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The Cicada Rain

The Cicada Rain

Shooting with remote triggers or in-camera timers at low shutter speeds in order to avoid camera shake can definitely be tried on subjects other than landscapes (where you intend to take those long exposure shots of streams or a night sky). Here is an example.

Sharing the smallest subject I shot in Bandhavgarh during a visit last year (and one of the most interesting moments)…

What’s the Cicada Spray all about

Do you always wonder from where do tiny droplets of water fall on your body when you are patiently waiting for a bird shot or a tiger in the forest. You look at the the cloudless sky to check if its drizzling. Here is the reason…

Cicadas are the culprits. Clinging on tree tops, Cicadas apart from making the loud buzzing sounds drink tree sap. Tree sap is the principal food of cicadas. they take the necessary nourishment and water from the sap, with waste matter and fluid accumulating in a rectal pouch. If it is necessary, the waste can be released and disposed of all at once through the anus.

Story behind the picture

Here is a Cicada caught spraying in Bandhavgarh. It took quite some effort to shoot this one as this guy was at some distance and even the biggest lens were not effective enough to get the effect. The subject was near but too far and small for the long telephoto. It was far for a macro lens as well. Experimenting with various combination of equipments, I finally decided to use the cropped sensor of a Canon 7D and mounted a Canon 100-400mm lens along with a 2x converter to shoot this one. The frame was perfect but at 400 ISO the shutter dropped to 1/20 which was not good enough.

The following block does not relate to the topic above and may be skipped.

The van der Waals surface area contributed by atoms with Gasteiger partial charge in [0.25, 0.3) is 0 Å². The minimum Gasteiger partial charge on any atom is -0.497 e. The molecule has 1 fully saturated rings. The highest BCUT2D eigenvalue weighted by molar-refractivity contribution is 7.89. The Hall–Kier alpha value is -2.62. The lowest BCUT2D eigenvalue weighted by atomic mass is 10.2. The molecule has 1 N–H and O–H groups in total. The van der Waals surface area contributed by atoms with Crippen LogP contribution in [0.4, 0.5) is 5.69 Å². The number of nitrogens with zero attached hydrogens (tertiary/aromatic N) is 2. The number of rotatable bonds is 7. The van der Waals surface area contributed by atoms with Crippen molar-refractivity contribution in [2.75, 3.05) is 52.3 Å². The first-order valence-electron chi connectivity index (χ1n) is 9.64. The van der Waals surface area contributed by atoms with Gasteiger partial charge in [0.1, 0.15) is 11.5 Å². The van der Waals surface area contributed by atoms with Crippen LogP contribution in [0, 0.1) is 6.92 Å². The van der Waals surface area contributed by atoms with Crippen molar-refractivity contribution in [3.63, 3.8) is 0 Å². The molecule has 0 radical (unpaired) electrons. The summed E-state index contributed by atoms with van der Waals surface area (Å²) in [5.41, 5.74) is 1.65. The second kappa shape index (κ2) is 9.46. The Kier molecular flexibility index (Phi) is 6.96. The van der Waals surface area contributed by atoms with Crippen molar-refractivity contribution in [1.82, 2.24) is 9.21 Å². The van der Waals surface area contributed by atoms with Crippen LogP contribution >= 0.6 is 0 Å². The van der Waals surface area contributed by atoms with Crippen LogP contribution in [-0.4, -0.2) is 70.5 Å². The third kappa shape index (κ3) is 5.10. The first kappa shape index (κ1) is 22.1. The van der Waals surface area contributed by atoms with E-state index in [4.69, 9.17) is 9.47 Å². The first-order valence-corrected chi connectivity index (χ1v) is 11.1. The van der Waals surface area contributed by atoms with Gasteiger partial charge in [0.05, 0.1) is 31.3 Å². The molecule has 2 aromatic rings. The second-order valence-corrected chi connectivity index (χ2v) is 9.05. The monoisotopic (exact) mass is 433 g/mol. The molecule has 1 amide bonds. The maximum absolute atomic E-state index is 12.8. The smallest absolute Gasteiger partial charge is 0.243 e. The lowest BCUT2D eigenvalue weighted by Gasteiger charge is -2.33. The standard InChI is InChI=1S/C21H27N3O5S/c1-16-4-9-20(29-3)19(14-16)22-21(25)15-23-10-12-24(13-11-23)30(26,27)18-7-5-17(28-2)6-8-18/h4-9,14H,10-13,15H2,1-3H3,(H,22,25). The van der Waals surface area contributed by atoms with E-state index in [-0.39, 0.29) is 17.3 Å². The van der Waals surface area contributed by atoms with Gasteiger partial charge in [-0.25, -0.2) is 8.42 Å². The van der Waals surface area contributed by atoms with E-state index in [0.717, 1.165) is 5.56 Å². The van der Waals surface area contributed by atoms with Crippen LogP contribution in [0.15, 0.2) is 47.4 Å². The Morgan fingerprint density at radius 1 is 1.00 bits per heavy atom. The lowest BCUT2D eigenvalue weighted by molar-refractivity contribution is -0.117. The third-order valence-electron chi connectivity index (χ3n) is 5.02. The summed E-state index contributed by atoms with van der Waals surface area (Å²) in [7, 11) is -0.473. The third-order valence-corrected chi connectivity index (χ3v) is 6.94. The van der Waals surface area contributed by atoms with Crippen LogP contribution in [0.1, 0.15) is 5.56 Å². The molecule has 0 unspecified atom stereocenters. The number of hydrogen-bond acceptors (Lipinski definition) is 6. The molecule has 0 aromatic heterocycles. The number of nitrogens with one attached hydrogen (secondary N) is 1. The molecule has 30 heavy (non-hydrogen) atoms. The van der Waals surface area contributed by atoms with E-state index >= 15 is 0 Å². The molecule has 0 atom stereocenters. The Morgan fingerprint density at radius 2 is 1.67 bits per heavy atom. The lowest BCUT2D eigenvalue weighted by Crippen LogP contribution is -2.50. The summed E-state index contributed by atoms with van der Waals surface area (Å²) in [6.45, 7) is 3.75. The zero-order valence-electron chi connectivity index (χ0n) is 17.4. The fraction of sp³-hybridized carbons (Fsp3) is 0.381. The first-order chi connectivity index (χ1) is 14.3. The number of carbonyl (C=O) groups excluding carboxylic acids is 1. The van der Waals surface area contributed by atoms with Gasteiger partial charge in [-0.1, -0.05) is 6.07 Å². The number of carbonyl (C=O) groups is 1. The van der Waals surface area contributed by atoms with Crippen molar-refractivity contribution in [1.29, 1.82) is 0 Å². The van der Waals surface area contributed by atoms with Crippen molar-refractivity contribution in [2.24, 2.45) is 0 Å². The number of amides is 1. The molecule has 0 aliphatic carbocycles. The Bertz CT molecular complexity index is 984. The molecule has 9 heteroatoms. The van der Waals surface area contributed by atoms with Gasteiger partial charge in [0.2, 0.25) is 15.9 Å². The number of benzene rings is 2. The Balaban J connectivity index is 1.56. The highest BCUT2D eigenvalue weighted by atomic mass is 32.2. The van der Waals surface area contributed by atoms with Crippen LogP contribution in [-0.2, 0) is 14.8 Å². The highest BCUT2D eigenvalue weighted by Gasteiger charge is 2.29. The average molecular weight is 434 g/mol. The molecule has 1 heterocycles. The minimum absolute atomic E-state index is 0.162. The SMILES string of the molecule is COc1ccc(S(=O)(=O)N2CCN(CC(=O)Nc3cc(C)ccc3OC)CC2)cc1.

Using a remote trigger we tried to time the shot with the timing of the spray but the 10-15 odd attempts were unsuccessful. Finally, we decided to use the interval-meter and let the camera take a shot every second for a minute or so. This was the one spray shot that we got right in the series.

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4 responses

  1. Shovna Upadhyay

    This is so educational Shivang…I have felt the spray and they are yellow in color, if I am not mistaken, but never would have guessed that the culprit is the insect called Cicada. Thank you for sharing. I also read how long it took you to take this pic and missed your lunch in the process. Keep them coming!!

    January 17, 2012 at 2:51 pm

  2. Nice shot and thank you for sharing how you accomplished it.

    January 17, 2012 at 5:15 pm

  3. This is just wonderful! I found you on LinkedIn and this is exquisite. I live in Jamaica, West Indies and am a real nature – and photography – lover myself, although I could never achieve what you have done here! Thanks.

    January 18, 2012 at 1:56 am

  4. Pingback: Field days: of sloth bears, wild dogs, cicadas and a vanishing leopard – EcoLogic: The NCF Blog

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